Is it a physical problem (crystal structure/grains/redox/etc.) or just a logistics problem (keeping the solutes from homogenizing, molten/solid/temperature related problems) that keeps us from commonly employing objects that have transitioning alloy compositions throughout the object?
I was reading more into the designations of various metals and starting thinking about something.
Is there a reason why we don't see materials where the alloy composition is (significantly) different in one part of the material than the other. For example, if a molten starts freezing and we introduce in more of other materials. Lets say we wanted to make a aluminum wing for a plane that was corrosion resistant but a bit stronger than our homogenous metal of choice (6061 for example). While making a 6061-aluminum wing if the exterior were to cool until it was no longer molten, could I not then inject some other solute into the molten still aluminum (for example copper/manganese/magnesium for 2024 aluminum).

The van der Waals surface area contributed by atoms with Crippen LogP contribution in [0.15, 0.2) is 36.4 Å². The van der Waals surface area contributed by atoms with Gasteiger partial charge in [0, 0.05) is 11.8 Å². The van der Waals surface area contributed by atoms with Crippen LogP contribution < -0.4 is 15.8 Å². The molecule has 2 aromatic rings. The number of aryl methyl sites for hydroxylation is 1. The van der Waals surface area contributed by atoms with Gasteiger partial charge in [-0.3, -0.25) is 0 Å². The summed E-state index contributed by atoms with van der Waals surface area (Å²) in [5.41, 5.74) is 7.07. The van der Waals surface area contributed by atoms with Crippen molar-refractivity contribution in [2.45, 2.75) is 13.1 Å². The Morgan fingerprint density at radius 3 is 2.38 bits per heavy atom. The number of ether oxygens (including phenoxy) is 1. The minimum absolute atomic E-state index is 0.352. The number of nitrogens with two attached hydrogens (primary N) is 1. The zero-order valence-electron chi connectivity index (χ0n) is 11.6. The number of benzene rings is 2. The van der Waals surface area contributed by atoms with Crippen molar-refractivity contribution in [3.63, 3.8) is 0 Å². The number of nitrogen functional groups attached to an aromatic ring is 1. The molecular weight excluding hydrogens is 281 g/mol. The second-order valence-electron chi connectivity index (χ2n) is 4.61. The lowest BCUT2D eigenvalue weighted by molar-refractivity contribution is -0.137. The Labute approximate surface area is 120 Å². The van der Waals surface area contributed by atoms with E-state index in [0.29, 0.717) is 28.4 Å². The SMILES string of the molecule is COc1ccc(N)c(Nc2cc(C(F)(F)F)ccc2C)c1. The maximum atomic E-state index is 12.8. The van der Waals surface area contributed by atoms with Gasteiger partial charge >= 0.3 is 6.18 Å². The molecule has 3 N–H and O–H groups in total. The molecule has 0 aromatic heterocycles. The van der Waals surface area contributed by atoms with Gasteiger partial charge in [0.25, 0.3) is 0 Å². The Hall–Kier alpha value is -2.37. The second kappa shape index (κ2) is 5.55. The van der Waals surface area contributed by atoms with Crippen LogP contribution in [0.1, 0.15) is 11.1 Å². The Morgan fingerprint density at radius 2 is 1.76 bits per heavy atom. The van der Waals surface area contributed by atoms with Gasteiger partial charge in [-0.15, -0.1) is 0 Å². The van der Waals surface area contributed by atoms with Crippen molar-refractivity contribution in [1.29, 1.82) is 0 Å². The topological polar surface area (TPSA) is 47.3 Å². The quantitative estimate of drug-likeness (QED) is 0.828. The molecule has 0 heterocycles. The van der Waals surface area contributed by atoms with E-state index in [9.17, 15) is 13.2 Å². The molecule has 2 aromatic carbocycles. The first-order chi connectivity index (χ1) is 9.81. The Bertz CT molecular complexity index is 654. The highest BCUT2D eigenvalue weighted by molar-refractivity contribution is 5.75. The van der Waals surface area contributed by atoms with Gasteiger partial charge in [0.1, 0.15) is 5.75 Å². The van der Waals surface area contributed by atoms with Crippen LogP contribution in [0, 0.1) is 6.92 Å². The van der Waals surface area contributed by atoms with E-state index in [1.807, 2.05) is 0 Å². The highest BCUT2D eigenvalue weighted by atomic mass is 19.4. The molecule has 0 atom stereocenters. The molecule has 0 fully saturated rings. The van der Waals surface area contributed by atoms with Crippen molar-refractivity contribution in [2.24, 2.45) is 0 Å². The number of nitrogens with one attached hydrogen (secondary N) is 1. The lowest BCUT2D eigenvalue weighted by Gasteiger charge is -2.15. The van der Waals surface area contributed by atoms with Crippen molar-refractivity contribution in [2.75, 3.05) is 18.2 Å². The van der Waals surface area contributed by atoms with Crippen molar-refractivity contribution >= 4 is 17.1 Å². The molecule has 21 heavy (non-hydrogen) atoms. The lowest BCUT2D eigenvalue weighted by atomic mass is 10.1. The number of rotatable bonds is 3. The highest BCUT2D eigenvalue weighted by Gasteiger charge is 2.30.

My intuition tells em this happens to a small extent with various steels when we treat their surfaces in a coal-heated environment, since we introduce new carbon into the iron. The only problems that seem apparent to me is if there are significant changes in crystal structure between the two(or more) alloys, but even so wouldn't one expect a gradient between various alloy domains? Why isn't this something we see around more often?